The fatal stabbing of Silicon Valley executive Bob Lee with a kitchen knife on a downtown San Francisco street last week followed a night of socializing with friends, including the sister of the IT entrepreneur accused of murdering him, local prosecutors said in a court filing.
San Francisco District Attorney Brooke Jenkins urged a state judge not to grant bail and release suspect Nima Momeni, saying the slaying was “planned and deliberate” and that “detention is necessary to protect public safety.”
New details in Friday’s filing reveal more about events in the hours leading up to the killing of Lee, 43, who created the mobile payment service Cash App and was revered in the tech world for his coding talents.
An unidentified person who was having drinks with Lee and Momeni’s younger sister on the eve of the killing told investigators he overheard a FaceTime call in which Lee was questioned by Momeni over whether his interaction with the sister involved drugs or anything inappropriate.
The witness said the sister may have been in a troubled marriage, according to the filing. Hours later, surveillance footage showed Momeni and Lee leaving the Millennium Tower apartment building, where the sister lives, in Momeni’s BMW Z4 sports car.
Momeni drove in the opposite direction of Lee’s hotel to a dark and secluded area a few blocks away, where both men exited the car, prosecutors said, citing camera footage in the filing.
In the next five minutes, Momeni stabbed Lee three times with a kitchen knife, including one wound that “directly penetrated his heart, causing his death, before speeding away, according to the filing.
“Defendant did not use some kind of pocket knife, but a cooking knife from an apartment and kitchen,” Jenkins wrote. “This was a planned and deliberate attack.”
When police officers responded to the scene at about 2:35 am, they found the “victim uncontrollably bleeding from apparent stab wounds to his chest and hip,” according to the filing.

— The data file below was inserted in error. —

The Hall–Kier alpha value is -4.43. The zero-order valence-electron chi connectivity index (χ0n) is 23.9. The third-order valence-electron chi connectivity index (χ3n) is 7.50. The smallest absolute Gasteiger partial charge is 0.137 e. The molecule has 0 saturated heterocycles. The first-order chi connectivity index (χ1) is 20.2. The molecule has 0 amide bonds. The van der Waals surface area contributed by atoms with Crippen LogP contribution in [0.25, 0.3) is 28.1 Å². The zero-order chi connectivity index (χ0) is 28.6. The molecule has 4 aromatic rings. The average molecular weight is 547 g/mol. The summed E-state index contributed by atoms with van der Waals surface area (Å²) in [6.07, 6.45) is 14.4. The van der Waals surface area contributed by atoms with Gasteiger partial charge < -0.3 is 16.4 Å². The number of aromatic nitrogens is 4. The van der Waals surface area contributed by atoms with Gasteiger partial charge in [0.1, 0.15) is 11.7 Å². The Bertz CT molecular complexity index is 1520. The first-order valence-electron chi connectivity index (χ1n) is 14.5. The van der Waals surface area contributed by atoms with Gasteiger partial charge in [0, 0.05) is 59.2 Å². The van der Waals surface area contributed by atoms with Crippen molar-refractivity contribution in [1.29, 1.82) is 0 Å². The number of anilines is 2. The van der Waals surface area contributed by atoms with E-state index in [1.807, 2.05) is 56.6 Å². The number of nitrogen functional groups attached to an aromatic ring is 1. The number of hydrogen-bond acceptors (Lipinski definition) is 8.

Police saw blood splattered on the sidewalks and recovered a silver knife with a black blade about 4 inches long, with “what appeared to be blood on it near the 400 block of Main Street, not far from Millennium Tower,” prosecutors said.
Investigators unlocked Lee’s phone this week and found a message on Lee’s phone from Momeni’s sister saying, “Just wanted to make sure your doing ok Cause I know nima came wayyyyyy down hard on you And thank you for being such a classy man handling it with class.”
Jenkins said at a news conference Friday that the text message appears to indicate “there was some type of dispute between the two men, at least that Mr. Momeni was upset with Mr. Lee about something prior to them leaving her residence, and that she was attempting to check on Mr. Lee the following morning, which would’ve been subsequent to his actual death.”
She said while her office is still investigating the incident, her theory is that Momeni’s arming himself with a kitchen knife supports a charge of first-degree “premeditated murder,” rather than a second-degree “crime of passion,” a lesser offense.
“This was something he intended to do, she said.
On Thursday, San Francisco Police Chief Bill Scott had said at a news conference while announcing Momeni’s arrest in the nearby city of Emeryville that the two men knew each other, but declined to provide details on the alleged motive behind the fatal attack.
Media reports had speculated in the immediate aftermath of Lee’s death that the slaying was an act of random street violence.
“This has nothing to do with San Francisco,” Scott told reporters. “This had to do with human nature.”
Momeni, the 38-year-old owner of a small IT firm, made a brief, first court appearance Friday morning to push back the date to enter his plea.
Momeni, who is in custody, asked to delay his arraignment until April 25 because the lawyer handling his case is on vacation. The judge granted the request.
Wearing an orange sweatshirt, Momeni spoke only to acknowledge his lawyer’s request for the delay. Members of his family were also in the courtroom.
Lee was the first chief technology officer of Square, the startup co-founded by Jack Dorsey, and now called Block Inc. While at the company, he created Cash App, a money transfer tool that lets users buy stocks and Bitcoin.
Earlier in his career, he helped develop Android while working as a software engineer for Google.